Current choices in cervical cancer screening

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Contemporary OB/GYN Journal, Vol 66 No 12, Volume 66, Issue 12

It is essential to expand access to all available, effective cervical cancer screening options for the most vulnerable populations. The targeted use of any particular screening modality in higher-risk populations is not supported by evidence-based guidelines; any effective screening is the priority.

The Papanicolaou (Pap) smear test came into widespread use in the 1950s and is considered to be the most successful screening test in modern medicine.1 For more than 5 decades, cervical cytology was the only way to detect precancer or early invasive cancer.

The discovery of the causative role of human papillomavirus (HPV) in the 1970s has laid the foundation for new ways to screen for, and potentially eradicate, this largely preventable disease.2

Over the past decade, data have strongly suggested that primary HPV nucleic acid screening will eventually supplant cytology-based technology.3 This evolution toward primary HPV testing for optimal cervical cancer screening will require considerable provider support, patient education, and updated laboratory technology and procedures before existing cytology-based screening options (cytology alone and cotesting) can be phased out.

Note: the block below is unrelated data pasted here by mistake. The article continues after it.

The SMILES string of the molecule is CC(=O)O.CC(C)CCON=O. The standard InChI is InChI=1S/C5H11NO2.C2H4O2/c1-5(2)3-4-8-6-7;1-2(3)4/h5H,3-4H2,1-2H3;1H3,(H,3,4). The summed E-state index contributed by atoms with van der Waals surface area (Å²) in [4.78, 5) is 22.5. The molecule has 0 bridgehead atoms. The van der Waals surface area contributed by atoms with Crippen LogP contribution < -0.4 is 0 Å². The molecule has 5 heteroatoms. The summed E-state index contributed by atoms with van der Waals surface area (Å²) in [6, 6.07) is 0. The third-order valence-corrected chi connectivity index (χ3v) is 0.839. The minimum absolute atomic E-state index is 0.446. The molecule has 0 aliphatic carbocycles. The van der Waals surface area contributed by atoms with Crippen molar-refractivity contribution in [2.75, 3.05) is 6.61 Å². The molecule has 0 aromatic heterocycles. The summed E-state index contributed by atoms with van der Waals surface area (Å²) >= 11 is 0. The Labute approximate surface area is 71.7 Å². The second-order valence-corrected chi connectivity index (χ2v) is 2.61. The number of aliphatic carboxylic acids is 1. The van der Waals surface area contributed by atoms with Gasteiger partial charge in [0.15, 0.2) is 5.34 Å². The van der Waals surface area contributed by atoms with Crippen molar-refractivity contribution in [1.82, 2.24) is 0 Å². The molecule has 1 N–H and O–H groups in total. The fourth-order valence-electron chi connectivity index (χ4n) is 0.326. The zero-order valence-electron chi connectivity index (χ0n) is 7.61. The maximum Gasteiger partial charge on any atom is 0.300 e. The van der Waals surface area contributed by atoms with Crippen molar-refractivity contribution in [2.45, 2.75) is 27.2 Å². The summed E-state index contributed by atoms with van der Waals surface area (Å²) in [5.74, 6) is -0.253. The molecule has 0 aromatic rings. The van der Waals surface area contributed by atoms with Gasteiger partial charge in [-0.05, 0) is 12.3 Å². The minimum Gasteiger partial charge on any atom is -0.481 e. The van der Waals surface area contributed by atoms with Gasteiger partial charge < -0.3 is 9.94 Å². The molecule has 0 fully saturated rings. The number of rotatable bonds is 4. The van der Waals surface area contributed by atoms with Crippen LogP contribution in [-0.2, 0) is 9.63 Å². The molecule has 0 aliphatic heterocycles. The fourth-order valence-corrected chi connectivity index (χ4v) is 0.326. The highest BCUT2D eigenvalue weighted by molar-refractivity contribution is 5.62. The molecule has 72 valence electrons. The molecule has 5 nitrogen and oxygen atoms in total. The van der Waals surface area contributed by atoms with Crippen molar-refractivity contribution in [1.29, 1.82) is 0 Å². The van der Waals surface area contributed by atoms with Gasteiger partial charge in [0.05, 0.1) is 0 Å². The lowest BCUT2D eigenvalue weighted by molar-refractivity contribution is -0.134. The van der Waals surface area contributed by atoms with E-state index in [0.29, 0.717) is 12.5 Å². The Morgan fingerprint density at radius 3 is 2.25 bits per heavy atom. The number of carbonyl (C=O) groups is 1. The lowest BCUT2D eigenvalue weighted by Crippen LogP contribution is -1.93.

The prevention of cervical cancer can be primary or secondary. Cytology and HPV screening provide secondary prevention as they detect asymptomatic precancer and early cancers. Primary prevention focuses on the avoidance of genital HPV infection and its consequences by the use of HPV vaccination and behavioral steps such as condom use and smoking cessation.

We should do everything we can to support primary prevention efforts, particularly through HPV vaccination as recommended by current guidelines.4

At least half of the approximately 14,000 cervical cancers diagnosed annually in the United States will be in unscreened or underscreened (not screened in the previous 5 years) women.5,6

Cervical cancer disproportionally affects racial minority, rural, and uninsured populations.7,8 It is essential to expand access to all available, effective cervical cancer screening options for the most vulnerable populations. The targeted use of any particular screening modality in higher-risk populations is not supported by evidence-based guidelines; any effective screening is the priority.